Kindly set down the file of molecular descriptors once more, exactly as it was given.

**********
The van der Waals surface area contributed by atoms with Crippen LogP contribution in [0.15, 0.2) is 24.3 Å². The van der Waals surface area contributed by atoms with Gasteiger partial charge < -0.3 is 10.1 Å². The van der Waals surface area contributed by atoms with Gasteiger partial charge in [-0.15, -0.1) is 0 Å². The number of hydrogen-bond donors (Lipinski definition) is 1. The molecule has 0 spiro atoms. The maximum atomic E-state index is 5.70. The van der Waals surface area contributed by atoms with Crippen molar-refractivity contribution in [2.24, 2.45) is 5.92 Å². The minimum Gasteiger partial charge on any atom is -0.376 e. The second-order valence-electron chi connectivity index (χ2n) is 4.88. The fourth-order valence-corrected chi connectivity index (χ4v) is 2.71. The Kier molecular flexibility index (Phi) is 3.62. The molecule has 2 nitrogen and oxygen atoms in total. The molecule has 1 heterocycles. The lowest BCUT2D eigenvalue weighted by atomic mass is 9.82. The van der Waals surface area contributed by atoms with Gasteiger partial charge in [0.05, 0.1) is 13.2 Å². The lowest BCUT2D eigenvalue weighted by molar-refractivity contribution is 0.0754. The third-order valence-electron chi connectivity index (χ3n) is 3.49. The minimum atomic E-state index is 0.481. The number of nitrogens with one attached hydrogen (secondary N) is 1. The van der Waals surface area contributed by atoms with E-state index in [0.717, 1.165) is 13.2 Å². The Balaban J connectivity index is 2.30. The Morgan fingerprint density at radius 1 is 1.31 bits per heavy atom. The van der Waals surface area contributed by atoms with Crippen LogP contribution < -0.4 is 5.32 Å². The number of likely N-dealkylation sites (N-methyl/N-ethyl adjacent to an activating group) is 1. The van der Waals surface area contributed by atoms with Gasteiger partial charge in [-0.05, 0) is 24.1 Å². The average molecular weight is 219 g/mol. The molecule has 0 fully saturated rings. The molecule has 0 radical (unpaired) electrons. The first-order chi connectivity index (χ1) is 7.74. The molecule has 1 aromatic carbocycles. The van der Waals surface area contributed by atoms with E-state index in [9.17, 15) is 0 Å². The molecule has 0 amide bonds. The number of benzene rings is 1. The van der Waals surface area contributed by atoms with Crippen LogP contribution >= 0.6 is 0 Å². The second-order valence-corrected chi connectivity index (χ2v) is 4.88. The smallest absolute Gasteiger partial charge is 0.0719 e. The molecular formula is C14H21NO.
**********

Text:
The van der Waals surface area contributed by atoms with Crippen LogP contribution in [0.15, 0.2) is 24.3 Å². The van der Waals surface area contributed by atoms with Gasteiger partial charge < -0.3 is 10.1 Å². The van der Waals surface area contributed by atoms with Gasteiger partial charge in [-0.15, -0.1) is 0 Å². The number of hydrogen-bond donors (Lipinski definition) is 1. The molecule has 0 spiro atoms. The maximum atomic E-state index is 5.70. The van der Waals surface area contributed by atoms with Crippen molar-refractivity contribution in [2.24, 2.45) is 5.92 Å². The minimum Gasteiger partial charge on any atom is -0.376 e. The second-order valence-electron chi connectivity index (χ2n) is 4.88. The fourth-order valence-corrected chi connectivity index (χ4v) is 2.71. The Kier molecular flexibility index (Phi) is 3.62. The molecule has 2 nitrogen and oxygen atoms in total. The molecule has 1 heterocycles. The lowest BCUT2D eigenvalue weighted by atomic mass is 9.82. The van der Waals surface area contributed by atoms with Gasteiger partial charge in [0.05, 0.1) is 13.2 Å². The lowest BCUT2D eigenvalue weighted by molar-refractivity contribution is 0.0754. The third-order valence-electron chi connectivity index (χ3n) is 3.49. The minimum atomic E-state index is 0.481. The number of nitrogens with one attached hydrogen (secondary N) is 1. The van der Waals surface area contributed by atoms with E-state index in [0.717, 1.165) is 13.2 Å². The Balaban J connectivity index is 2.30. The Morgan fingerprint density at radius 1 is 1.31 bits per heavy atom. The van der Waals surface area contributed by atoms with Crippen LogP contribution < -0.4 is 5.32 Å². The number of likely N-dealkylation sites (N-methyl/N-ethyl adjacent to an activating group) is 1. The van der Waals surface area contributed by atoms with Gasteiger partial charge in [-0.05, 0) is 24.1 Å². The average molecular weight is 219 g/mol. The molecule has 0 fully saturated rings. The molecule has 0 radical (unpaired) electrons. The first-order chi connectivity index (χ1) is 7.74. The molecule has 1 aromatic carbocycles. The van der Waals surface area contributed by atoms with E-state index in [9.17, 15) is 0 Å². The molecule has 0 amide bonds. The number of benzene rings is 1. The van der Waals surface area contributed by atoms with Crippen LogP contribution >= 0.6 is 0 Å². The second-order valence-corrected chi connectivity index (χ2v) is 4.88. The smallest absolute Gasteiger partial charge is 0.0719 e. The molecular formula is C14H21NO.